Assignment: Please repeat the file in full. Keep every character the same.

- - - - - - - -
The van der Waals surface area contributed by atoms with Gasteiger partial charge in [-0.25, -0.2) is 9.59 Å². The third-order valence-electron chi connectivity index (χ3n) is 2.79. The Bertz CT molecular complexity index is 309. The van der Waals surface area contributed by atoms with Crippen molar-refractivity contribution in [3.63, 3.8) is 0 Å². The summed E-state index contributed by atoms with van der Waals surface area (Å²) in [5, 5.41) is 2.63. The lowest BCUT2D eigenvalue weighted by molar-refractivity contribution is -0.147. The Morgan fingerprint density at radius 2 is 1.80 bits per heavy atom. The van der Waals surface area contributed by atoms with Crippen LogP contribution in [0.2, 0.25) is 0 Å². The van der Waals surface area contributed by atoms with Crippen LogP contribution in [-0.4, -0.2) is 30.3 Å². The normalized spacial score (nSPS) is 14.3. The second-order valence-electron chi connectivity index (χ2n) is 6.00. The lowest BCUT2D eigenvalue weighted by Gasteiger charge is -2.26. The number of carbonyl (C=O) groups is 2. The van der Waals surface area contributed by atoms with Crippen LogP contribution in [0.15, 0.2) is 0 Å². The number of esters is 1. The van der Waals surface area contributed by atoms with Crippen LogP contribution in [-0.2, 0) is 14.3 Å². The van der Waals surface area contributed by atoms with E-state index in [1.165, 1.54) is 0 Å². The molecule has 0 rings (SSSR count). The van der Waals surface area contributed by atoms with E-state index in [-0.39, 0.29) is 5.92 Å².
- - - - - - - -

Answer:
The van der Waals surface area contributed by atoms with Gasteiger partial charge in [-0.25, -0.2) is 9.59 Å². The third-order valence-electron chi connectivity index (χ3n) is 2.79. The Bertz CT molecular complexity index is 309. The van der Waals surface area contributed by atoms with Crippen molar-refractivity contribution in [3.63, 3.8) is 0 Å². The summed E-state index contributed by atoms with van der Waals surface area (Å²) in [5, 5.41) is 2.63. The lowest BCUT2D eigenvalue weighted by molar-refractivity contribution is -0.147. The Morgan fingerprint density at radius 2 is 1.80 bits per heavy atom. The van der Waals surface area contributed by atoms with Crippen LogP contribution in [0.2, 0.25) is 0 Å². The van der Waals surface area contributed by atoms with Crippen LogP contribution in [-0.4, -0.2) is 30.3 Å². The normalized spacial score (nSPS) is 14.3. The second-order valence-electron chi connectivity index (χ2n) is 6.00. The lowest BCUT2D eigenvalue weighted by Gasteiger charge is -2.26. The number of carbonyl (C=O) groups is 2. The van der Waals surface area contributed by atoms with Crippen LogP contribution in [0.15, 0.2) is 0 Å². The number of esters is 1. The van der Waals surface area contributed by atoms with Crippen LogP contribution in [-0.2, 0) is 14.3 Å². The van der Waals surface area contributed by atoms with E-state index in [1.165, 1.54) is 0 Å². The molecule has 0 rings (SSSR count). The van der Waals surface area contributed by atoms with E-state index in [-0.39, 0.29) is 5.92 Å².